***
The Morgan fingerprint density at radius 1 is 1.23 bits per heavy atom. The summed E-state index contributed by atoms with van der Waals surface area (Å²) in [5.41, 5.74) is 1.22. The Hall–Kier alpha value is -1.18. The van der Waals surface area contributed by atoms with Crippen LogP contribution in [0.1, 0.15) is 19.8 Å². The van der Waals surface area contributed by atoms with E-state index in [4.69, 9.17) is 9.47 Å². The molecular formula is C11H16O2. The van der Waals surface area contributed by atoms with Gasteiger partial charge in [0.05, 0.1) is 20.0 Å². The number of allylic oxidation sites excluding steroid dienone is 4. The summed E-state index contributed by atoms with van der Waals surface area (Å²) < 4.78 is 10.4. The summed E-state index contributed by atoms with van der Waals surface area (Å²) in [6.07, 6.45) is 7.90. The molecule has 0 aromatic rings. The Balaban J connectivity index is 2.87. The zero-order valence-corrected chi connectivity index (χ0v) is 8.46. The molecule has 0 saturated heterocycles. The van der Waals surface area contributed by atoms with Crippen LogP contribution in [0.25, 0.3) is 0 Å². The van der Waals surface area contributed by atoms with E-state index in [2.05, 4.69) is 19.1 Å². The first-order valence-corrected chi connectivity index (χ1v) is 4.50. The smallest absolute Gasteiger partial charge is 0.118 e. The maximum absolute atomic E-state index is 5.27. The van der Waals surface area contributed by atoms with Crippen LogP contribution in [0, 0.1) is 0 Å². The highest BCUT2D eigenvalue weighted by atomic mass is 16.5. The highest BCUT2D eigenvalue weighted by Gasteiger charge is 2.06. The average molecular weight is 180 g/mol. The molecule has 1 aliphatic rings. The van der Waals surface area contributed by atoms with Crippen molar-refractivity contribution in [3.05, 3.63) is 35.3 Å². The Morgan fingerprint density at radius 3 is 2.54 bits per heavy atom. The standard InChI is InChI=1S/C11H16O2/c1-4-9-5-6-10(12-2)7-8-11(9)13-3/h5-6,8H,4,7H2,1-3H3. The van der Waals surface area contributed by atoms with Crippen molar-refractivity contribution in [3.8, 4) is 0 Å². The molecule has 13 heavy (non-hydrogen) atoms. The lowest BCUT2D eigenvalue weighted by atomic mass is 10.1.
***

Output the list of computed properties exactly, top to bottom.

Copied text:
The Morgan fingerprint density at radius 1 is 1.23 bits per heavy atom. The summed E-state index contributed by atoms with van der Waals surface area (Å²) in [5.41, 5.74) is 1.22. The Hall–Kier alpha value is -1.18. The van der Waals surface area contributed by atoms with Crippen LogP contribution in [0.1, 0.15) is 19.8 Å². The van der Waals surface area contributed by atoms with E-state index in [4.69, 9.17) is 9.47 Å². The molecular formula is C11H16O2. The van der Waals surface area contributed by atoms with Gasteiger partial charge in [0.05, 0.1) is 20.0 Å². The number of allylic oxidation sites excluding steroid dienone is 4. The summed E-state index contributed by atoms with van der Waals surface area (Å²) < 4.78 is 10.4. The summed E-state index contributed by atoms with van der Waals surface area (Å²) in [6.07, 6.45) is 7.90. The molecule has 0 aromatic rings. The Balaban J connectivity index is 2.87. The zero-order valence-corrected chi connectivity index (χ0v) is 8.46. The molecule has 0 saturated heterocycles. The van der Waals surface area contributed by atoms with Crippen LogP contribution in [0.25, 0.3) is 0 Å². The van der Waals surface area contributed by atoms with E-state index in [2.05, 4.69) is 19.1 Å². The first-order valence-corrected chi connectivity index (χ1v) is 4.50. The smallest absolute Gasteiger partial charge is 0.118 e. The maximum absolute atomic E-state index is 5.27. The van der Waals surface area contributed by atoms with Crippen LogP contribution in [0, 0.1) is 0 Å². The highest BCUT2D eigenvalue weighted by atomic mass is 16.5. The highest BCUT2D eigenvalue weighted by Gasteiger charge is 2.06. The average molecular weight is 180 g/mol. The molecule has 1 aliphatic rings. The van der Waals surface area contributed by atoms with Crippen molar-refractivity contribution in [3.05, 3.63) is 35.3 Å². The Morgan fingerprint density at radius 3 is 2.54 bits per heavy atom. The standard InChI is InChI=1S/C11H16O2/c1-4-9-5-6-10(12-2)7-8-11(9)13-3/h5-6,8H,4,7H2,1-3H3. The van der Waals surface area contributed by atoms with Crippen molar-refractivity contribution in [3.8, 4) is 0 Å². The molecule has 13 heavy (non-hydrogen) atoms. The lowest BCUT2D eigenvalue weighted by atomic mass is 10.1.